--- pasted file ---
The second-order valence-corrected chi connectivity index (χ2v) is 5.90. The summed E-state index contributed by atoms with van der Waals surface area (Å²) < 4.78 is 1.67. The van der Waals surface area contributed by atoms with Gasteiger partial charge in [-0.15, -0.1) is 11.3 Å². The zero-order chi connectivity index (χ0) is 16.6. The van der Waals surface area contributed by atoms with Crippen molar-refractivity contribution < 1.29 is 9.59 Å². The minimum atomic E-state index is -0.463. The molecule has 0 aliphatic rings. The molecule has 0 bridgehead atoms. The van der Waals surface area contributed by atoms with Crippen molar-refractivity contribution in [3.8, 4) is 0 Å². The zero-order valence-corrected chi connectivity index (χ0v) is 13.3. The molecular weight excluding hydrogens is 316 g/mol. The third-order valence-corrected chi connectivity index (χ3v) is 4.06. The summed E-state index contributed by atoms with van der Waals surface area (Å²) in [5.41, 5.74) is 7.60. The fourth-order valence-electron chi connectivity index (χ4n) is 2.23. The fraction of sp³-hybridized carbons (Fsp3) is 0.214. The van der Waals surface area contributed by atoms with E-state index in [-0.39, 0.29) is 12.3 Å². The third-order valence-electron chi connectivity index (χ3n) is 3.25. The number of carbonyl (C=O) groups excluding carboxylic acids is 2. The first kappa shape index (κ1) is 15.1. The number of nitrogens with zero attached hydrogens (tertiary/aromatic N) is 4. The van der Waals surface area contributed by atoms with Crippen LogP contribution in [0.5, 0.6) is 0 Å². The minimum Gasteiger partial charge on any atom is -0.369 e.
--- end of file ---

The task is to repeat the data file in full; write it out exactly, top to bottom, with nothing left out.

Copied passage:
The second-order valence-corrected chi connectivity index (χ2v) is 5.90. The summed E-state index contributed by atoms with van der Waals surface area (Å²) < 4.78 is 1.67. The van der Waals surface area contributed by atoms with Gasteiger partial charge in [-0.15, -0.1) is 11.3 Å². The zero-order chi connectivity index (χ0) is 16.6. The van der Waals surface area contributed by atoms with Crippen molar-refractivity contribution < 1.29 is 9.59 Å². The minimum atomic E-state index is -0.463. The molecule has 0 aliphatic rings. The molecule has 0 bridgehead atoms. The van der Waals surface area contributed by atoms with Crippen molar-refractivity contribution in [3.8, 4) is 0 Å². The zero-order valence-corrected chi connectivity index (χ0v) is 13.3. The molecular weight excluding hydrogens is 316 g/mol. The third-order valence-corrected chi connectivity index (χ3v) is 4.06. The summed E-state index contributed by atoms with van der Waals surface area (Å²) in [5.41, 5.74) is 7.60. The fourth-order valence-electron chi connectivity index (χ4n) is 2.23. The fraction of sp³-hybridized carbons (Fsp3) is 0.214. The van der Waals surface area contributed by atoms with E-state index in [-0.39, 0.29) is 12.3 Å². The third-order valence-electron chi connectivity index (χ3n) is 3.25. The number of carbonyl (C=O) groups excluding carboxylic acids is 2. The first kappa shape index (κ1) is 15.1. The number of nitrogens with zero attached hydrogens (tertiary/aromatic N) is 4. The van der Waals surface area contributed by atoms with Crippen LogP contribution in [0.5, 0.6) is 0 Å². The minimum Gasteiger partial charge on any atom is -0.369 e.